It's safe to say that the water safety issue has become a political tool in the competition for votes at the upcoming elections between the pan-democrats and their opposing camp.

Whether it is water contamination, air pollution or any other public concern, the health and welfare of the citizens should always be prioritised. Politicising health issues and risking citizens' well-being for political ends is unethical.

Liu Xin Yue, Hung Hom

 

Address real concerns of HK youths

It was interesting to read Darwin Chen Tat-man's insights on the issues concerning young people in Hong Kong ("Divided city should look to its past for guidance", October 22). He is spot on in his comments about the Community Care Fund approach. As he also rightly points out, Hong Kong youth are educated, interested in society and, in this, connected globally.

Democracies worldwide have critical thinkers for whom their systems allow free expression.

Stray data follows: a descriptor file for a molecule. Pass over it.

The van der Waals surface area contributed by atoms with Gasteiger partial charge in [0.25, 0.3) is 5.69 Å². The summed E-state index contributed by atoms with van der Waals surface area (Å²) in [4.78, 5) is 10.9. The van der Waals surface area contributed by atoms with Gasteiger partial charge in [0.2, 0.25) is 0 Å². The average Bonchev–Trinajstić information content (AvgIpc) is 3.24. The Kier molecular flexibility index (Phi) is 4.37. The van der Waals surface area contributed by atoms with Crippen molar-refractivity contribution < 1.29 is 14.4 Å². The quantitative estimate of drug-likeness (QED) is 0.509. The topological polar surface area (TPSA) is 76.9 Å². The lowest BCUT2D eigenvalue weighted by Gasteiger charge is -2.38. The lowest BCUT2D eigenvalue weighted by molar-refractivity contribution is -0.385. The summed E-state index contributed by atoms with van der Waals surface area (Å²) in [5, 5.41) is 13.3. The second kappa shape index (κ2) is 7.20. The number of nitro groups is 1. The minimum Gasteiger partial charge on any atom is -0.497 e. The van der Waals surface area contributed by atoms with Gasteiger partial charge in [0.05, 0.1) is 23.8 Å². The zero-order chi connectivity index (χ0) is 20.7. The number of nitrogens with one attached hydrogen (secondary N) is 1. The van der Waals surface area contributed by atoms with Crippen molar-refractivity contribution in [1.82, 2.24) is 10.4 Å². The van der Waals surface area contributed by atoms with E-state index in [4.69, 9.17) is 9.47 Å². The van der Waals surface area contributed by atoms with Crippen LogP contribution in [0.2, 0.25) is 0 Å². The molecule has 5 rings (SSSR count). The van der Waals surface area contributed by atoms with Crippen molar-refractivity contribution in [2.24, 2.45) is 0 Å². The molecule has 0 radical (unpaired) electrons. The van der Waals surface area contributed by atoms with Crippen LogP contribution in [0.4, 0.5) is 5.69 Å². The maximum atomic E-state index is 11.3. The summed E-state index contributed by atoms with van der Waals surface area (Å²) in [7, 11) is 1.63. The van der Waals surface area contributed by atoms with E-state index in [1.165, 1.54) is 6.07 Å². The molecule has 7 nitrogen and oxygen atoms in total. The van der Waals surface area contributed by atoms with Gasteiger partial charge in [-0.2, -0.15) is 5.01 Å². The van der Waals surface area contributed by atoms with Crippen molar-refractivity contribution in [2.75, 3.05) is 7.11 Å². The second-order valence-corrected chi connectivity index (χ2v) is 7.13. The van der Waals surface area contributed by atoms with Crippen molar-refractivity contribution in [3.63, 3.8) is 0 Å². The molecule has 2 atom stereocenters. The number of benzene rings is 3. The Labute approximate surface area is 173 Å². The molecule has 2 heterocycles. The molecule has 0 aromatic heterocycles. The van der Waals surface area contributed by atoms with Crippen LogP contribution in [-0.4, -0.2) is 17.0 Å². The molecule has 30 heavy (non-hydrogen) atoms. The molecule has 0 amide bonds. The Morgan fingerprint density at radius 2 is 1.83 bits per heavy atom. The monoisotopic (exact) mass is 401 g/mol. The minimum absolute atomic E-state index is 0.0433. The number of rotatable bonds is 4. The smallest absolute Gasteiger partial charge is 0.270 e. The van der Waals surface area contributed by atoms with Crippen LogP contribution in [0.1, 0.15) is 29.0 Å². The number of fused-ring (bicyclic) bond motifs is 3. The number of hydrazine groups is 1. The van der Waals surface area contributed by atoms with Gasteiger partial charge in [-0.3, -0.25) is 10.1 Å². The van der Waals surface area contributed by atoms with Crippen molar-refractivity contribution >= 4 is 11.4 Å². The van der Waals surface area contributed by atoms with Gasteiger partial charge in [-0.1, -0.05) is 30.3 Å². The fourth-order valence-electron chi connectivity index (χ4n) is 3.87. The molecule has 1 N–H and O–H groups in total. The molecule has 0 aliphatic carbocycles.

Sometimes demonstrations take place, as in Occupy Central, in which views can be publicly expressed and a somnolent public awoken to issues about which they may have known little and which may stimulate better answers. Regrettably, if the feeling is that decision-makers are not listening, violence can occur, on both sides.

Fortunately, doctors did not have to occupy the streets to get attention over their personal interests!

Having a democratic context and generally excellent justice system, the colonial government was confident in its ability, realising that there had to be some valves for public expression and means to anticipate matters of concern to the public. They did not have to rely on shoeshiners to give only the acceptable answers.

The interview with Mr Chen, with his broad and varied experience, is an excellent reader for governance in Hong Kong.